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More Rare Fruits

More Rare Fruits

Growing your own rare and unusual fruit provides luscious rewards and helps conserve endangered varieties. Justin Russell profiles some of the rare fruits available for cultivating in Australian gardens. 

   Growing rare and unusual fruit provides luscious rewards and helps conserve endangered varieties.

Some more unusual varieties suited to Australian gardeners include dwarf coconuts, black sapote and desert limes. Justin Russell gives us the low-down on these rare fruit.


Dwarf Coconut (Cocos nucifera)

Suits: Subtropical and tropical regions

Coconut palms are more diverse than many people realise, and among the 780 named varieties, a number have dwarfing characteristics that make them ideally suited to the home fruit grower. At maturity these dwarf palms reach a height of between five and 12 metres, though their lifespan is about half that of ‘talls’. Bearing generally begins within four years. 

Dwarf coconuts like free-draining soil and perform best when planted in a deeper than normal hole. Mulch heavily. Varieties including ‘Malay Gold’ and ‘Red Spicata’ are worth a try in coastal gardens from Coffs Harbour to Geraldton.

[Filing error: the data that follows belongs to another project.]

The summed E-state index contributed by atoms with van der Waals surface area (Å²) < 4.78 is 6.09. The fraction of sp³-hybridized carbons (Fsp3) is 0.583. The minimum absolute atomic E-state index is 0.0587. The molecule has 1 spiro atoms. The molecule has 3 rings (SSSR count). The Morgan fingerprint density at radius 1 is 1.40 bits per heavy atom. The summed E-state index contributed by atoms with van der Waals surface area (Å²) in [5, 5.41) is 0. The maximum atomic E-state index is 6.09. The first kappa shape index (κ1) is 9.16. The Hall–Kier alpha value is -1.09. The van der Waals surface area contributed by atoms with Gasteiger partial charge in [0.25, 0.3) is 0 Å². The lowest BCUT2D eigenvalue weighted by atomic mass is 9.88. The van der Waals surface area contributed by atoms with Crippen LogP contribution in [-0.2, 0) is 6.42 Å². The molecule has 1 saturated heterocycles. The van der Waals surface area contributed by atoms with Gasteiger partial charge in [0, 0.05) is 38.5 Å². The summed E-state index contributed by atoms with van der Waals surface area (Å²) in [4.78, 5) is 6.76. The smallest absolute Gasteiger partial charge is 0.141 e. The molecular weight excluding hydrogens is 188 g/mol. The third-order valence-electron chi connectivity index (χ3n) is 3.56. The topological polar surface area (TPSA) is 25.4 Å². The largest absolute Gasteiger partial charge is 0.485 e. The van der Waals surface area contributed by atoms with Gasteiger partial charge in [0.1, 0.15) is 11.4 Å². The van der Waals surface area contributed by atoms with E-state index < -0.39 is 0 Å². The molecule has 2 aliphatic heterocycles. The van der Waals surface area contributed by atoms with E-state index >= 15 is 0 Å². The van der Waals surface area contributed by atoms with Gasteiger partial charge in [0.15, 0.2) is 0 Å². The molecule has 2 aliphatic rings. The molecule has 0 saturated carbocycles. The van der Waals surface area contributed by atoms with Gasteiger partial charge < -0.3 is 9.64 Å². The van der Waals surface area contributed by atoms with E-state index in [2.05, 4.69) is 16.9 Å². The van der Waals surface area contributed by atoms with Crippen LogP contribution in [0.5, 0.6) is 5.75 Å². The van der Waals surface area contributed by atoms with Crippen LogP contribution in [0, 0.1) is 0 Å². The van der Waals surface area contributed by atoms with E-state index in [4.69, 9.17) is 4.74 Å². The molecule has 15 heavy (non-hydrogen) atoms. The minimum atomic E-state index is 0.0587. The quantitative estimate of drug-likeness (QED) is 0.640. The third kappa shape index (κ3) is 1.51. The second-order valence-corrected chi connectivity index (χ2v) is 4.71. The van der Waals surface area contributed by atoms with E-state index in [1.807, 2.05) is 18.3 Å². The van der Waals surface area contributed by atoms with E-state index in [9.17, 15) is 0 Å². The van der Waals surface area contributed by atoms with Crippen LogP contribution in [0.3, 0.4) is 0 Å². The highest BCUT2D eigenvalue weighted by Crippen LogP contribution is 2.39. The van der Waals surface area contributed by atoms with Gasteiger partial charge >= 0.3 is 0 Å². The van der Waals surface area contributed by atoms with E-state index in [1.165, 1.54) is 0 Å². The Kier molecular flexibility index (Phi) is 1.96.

Black Sapote (Diospyros digyna)

Suits: Tropical, subtropical and warm temperate regions

The chocolate pudding fruit, as it’s commonly known, is a subtropical relative of the persimmon hailing from Mexico. In a similar fashion to its oriental cousins, black sapote should be picked green and brought indoors to soften for a few days prior to eating. When ripe, the fruit is cut in half to reveal intensely dark flesh, which is scooped out with a spoon. 

The chocolate pudding name refers more to the colour of the flesh than the flavour, which is sweet but not convincingly chocolatey. As for the plant, it forms a small decorative tree to about eight metres, but isn’t anywhere near as frost tolerant as deciduous persimmons.


Desert Lime (Citrus glauca)

Suits: Arid, subtropical, and warm and cold temperate regions

Australia boasts many fruiting plants among its indigenous flora, but sadly, people still associate native fruit with bush food, and fear that it will be unpalatable. Western Queensland’s desert lime is anything but. It’s a delicious native citrus that is superbly adapted to arid climates, where it tolerates heat, drought and frost. 

The thorny shrub produces a mass of highly fragrant flowers in late winter, and bears heavy crops (up to 30kg per plant) of marble-sized fruit. These are ready to be picked by November, have an intense piquant lime flavour, and don’t need to be peeled.